In Illinois, the executor of an estate is required to gather and inventory all the assets that were in the decedent’s name at the time of their death and liquidate all of their personal property, real property, and stocks into one account in the name of the estate, called marshalling assets. The marshalling of assets is done to satisfy any creditors who are claiming debts against the estate.
How long it takes to marshall assets depends on how many assets there are, and how difficult it is to identify and sell them. When the assets of an estate have been identified, the executor prepares an inventory, which will serve as a starting point for the marshalling of assets. The estate executor or personal representative must be able to document and trace the history of each asset in the inventory to whether they are sold, converted into cash, paid to creditors, or paid to beneficiaries.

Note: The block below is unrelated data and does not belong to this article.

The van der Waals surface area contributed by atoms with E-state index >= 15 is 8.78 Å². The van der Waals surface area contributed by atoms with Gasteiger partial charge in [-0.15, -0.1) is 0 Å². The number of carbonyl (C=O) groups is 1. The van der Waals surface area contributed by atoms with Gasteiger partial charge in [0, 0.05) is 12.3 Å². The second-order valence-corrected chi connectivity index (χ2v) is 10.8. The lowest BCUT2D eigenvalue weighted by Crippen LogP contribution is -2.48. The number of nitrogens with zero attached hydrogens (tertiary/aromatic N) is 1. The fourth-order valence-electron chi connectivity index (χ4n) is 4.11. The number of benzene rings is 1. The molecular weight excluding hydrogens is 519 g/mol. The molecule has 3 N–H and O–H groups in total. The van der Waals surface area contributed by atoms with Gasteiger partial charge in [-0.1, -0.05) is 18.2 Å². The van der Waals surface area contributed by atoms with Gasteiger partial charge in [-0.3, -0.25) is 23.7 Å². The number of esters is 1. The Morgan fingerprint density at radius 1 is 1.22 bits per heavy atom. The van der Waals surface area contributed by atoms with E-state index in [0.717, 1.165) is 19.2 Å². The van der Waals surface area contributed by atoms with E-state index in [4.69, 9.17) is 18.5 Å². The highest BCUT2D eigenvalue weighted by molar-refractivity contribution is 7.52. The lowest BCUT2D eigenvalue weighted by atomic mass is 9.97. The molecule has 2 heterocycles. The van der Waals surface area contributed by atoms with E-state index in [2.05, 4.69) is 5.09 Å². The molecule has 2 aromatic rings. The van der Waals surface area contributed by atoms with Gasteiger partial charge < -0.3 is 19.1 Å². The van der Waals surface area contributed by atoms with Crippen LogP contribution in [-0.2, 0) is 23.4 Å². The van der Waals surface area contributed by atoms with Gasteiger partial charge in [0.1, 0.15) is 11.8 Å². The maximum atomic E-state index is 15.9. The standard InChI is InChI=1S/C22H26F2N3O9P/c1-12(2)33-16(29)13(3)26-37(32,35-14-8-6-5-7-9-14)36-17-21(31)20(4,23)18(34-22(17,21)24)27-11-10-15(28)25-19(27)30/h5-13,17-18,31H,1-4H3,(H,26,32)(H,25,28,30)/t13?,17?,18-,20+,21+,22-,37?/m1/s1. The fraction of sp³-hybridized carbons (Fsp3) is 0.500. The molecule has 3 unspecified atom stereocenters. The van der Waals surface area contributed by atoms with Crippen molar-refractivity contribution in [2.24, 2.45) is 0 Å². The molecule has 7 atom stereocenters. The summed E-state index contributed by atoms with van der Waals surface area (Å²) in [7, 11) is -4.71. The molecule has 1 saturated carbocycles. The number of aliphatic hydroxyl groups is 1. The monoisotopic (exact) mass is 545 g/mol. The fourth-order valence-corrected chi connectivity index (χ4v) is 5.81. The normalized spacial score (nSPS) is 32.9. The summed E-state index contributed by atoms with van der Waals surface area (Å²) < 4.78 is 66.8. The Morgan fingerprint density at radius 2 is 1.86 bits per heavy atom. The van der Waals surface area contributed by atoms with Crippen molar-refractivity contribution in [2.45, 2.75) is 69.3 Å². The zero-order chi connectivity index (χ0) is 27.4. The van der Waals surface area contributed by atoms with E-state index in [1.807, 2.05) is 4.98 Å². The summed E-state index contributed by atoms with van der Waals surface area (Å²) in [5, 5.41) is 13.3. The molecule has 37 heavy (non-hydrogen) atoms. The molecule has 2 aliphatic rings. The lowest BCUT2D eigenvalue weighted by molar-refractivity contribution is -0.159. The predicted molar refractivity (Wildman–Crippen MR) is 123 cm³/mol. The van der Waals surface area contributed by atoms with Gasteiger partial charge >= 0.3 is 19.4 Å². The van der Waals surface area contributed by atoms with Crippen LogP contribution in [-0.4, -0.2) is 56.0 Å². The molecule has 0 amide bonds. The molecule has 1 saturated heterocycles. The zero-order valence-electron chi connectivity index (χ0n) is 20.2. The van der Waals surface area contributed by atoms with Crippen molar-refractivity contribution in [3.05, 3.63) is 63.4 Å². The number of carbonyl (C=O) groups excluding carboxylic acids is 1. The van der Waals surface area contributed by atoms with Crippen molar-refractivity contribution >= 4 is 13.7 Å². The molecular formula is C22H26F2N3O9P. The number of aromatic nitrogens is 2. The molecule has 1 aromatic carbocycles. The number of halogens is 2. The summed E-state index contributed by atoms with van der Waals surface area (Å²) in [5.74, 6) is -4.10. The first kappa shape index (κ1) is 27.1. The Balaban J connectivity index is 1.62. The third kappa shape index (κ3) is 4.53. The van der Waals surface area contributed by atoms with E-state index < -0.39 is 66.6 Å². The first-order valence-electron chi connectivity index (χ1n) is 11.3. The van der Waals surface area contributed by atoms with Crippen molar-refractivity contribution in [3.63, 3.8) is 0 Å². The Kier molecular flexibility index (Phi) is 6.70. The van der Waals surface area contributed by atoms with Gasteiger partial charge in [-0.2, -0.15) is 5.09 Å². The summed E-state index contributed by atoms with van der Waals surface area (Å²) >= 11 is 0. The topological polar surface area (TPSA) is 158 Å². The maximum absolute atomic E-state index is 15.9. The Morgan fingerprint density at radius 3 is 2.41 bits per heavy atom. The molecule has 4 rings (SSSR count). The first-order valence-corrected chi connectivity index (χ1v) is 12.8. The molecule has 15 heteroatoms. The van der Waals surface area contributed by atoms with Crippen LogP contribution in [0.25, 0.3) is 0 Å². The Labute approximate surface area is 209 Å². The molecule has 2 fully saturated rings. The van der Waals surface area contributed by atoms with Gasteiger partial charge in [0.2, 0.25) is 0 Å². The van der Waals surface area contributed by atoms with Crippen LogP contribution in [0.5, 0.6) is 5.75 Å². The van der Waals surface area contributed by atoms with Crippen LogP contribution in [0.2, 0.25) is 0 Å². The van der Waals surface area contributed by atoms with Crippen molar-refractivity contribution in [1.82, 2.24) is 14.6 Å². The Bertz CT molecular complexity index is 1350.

There are many different places to look for information about the property of the decedent and to locate and identify their assets, including:
If you are an heir, an estate executor, trustee or a personal representative of the decedent, understanding marshalling of assets and how to settle an estate in compliance with Illinois probate law can be confusing. A knowledgeable trusts attorney can help you avoid hazards, delays, and unintended consequences. For more information about probate law and settling an estate, contact Estate & Probate Legal Group in Lombard, Illinois, today.